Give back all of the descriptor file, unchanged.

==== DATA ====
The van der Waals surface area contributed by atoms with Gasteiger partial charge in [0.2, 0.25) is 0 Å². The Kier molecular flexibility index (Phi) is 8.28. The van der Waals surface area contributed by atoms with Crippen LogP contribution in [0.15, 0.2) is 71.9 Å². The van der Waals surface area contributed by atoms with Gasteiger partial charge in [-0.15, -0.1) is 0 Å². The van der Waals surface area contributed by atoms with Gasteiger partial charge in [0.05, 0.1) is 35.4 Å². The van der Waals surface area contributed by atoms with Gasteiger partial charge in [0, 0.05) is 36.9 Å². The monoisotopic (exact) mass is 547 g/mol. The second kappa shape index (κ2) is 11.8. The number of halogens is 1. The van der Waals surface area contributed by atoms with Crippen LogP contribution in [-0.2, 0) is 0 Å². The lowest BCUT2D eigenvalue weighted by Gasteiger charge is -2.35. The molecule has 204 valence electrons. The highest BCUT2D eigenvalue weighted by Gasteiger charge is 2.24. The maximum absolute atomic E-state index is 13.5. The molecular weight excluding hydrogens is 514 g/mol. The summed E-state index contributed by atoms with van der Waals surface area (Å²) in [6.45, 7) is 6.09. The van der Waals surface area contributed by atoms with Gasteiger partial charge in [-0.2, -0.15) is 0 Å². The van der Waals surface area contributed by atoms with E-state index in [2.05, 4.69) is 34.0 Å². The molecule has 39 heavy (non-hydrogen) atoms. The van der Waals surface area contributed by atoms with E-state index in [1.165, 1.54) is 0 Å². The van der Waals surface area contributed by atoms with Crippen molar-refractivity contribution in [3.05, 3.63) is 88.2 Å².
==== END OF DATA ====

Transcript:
The van der Waals surface area contributed by atoms with Gasteiger partial charge in [0.2, 0.25) is 0 Å². The Kier molecular flexibility index (Phi) is 8.28. The van der Waals surface area contributed by atoms with Crippen LogP contribution in [0.15, 0.2) is 71.9 Å². The van der Waals surface area contributed by atoms with Gasteiger partial charge in [-0.15, -0.1) is 0 Å². The van der Waals surface area contributed by atoms with Gasteiger partial charge in [0.05, 0.1) is 35.4 Å². The van der Waals surface area contributed by atoms with Gasteiger partial charge in [0, 0.05) is 36.9 Å². The monoisotopic (exact) mass is 547 g/mol. The second kappa shape index (κ2) is 11.8. The number of halogens is 1. The van der Waals surface area contributed by atoms with Crippen LogP contribution in [-0.2, 0) is 0 Å². The lowest BCUT2D eigenvalue weighted by Gasteiger charge is -2.35. The molecule has 204 valence electrons. The highest BCUT2D eigenvalue weighted by Gasteiger charge is 2.24. The maximum absolute atomic E-state index is 13.5. The molecular weight excluding hydrogens is 514 g/mol. The summed E-state index contributed by atoms with van der Waals surface area (Å²) in [6.45, 7) is 6.09. The van der Waals surface area contributed by atoms with Gasteiger partial charge in [-0.2, -0.15) is 0 Å². The van der Waals surface area contributed by atoms with E-state index in [2.05, 4.69) is 34.0 Å². The molecule has 39 heavy (non-hydrogen) atoms. The van der Waals surface area contributed by atoms with E-state index in [1.165, 1.54) is 0 Å². The van der Waals surface area contributed by atoms with Crippen molar-refractivity contribution in [3.05, 3.63) is 88.2 Å².